This post originally appeared at Canadian Business.
There is a meme floating around Canadian policy circles that if the job losses currently occurring in the oil and gas industry were happening anywhere else in Canada, we would see a bailout. Like many memes, it is difficult to precisely identify its origins. The most likely origin appears to be comments made by Saskatchewan Premier Brad Wall in late November:
“The energy economy of Western Canada has shed thousands and thousands of jobs, and there’s no prospect for immediate recovery… Were this any other sector in Canada’s economy, there would be a race to bail out the industry from governments and, frankly, much more coverage of the issue, but there isn’t.”
Industry bailouts are exceptionally rare in Canada, with the most notable being the auto bailout of late 2008 to early 2009, where two of Ontario’s then six automotive assemblers received assistance from the federal and provincial government. Given the rarity of industry bailouts, I believe it is safe to assume Wall is alluding to the auto bailout.
If the decline in automotive (and manufacturing more broadly) is the standard for an industry bailout, does the recent employment decline in the oil and gas sector meet that standard? One test is to compare the downturn in employment in Alberta’s oil and gas sector and compare it to the downturn in Ontario’s manufacturing sector, prior to the bailout. Canada’s Labour Force Survey contains monthly job data by industry broken down by province. The category “forestry, fishing, mining, quarrying, oil and gas” (FFMQOaNG) shows a substantial decline in employment in 2015:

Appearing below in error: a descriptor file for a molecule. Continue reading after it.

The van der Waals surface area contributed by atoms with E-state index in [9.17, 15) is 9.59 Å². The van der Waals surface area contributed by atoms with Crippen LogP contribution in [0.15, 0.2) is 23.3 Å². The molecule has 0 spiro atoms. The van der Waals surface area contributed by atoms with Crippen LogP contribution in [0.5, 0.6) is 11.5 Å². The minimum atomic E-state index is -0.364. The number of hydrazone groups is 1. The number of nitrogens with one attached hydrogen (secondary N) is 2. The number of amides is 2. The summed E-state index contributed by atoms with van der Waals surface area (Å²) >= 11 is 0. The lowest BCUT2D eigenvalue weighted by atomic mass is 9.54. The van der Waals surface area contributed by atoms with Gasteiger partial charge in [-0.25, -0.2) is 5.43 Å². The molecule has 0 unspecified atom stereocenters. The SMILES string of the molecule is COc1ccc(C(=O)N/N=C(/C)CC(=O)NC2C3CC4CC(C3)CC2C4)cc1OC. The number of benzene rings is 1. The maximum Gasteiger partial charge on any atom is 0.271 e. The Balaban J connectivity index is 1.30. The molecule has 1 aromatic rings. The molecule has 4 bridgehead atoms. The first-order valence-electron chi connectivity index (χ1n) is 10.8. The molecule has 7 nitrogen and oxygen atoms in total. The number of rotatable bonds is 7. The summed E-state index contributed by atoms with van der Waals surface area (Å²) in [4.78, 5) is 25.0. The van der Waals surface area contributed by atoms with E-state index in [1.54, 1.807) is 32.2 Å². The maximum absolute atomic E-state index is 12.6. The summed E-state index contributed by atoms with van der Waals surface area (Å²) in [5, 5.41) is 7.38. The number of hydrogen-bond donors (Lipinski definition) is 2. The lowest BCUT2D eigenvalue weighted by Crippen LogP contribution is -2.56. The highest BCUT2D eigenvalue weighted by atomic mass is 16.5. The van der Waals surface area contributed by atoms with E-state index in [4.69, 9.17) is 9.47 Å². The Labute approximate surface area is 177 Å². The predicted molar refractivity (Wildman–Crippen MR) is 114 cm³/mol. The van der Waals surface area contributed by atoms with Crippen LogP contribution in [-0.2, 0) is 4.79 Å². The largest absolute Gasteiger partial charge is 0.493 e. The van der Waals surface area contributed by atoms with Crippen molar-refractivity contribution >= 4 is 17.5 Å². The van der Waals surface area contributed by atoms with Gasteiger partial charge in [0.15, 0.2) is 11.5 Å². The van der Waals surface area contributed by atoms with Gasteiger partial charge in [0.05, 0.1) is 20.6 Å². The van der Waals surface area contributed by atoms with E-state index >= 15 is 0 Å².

Unfortunately, we cannot break the data finer than this, so the inclusion of forestry and fishing creates some noise in the data, but it should be relatively minor given the size of the oil and gas industry relative to the size of forestry and fishing.
Roughly four per cent of Alberta’s 4.2 million people are directly employed in the FFMQOaNG sector. The average employment level was 18,000 persons lower in 2015 than it was in 2014, representing 10 per cent of the sector and 0.4 per cent of Alberta’s population. Even with the three per cent employment increase in the sector the year before, no one would deny that this has greatly affected the province’s economy and caused indirect job losses in other sectors as well.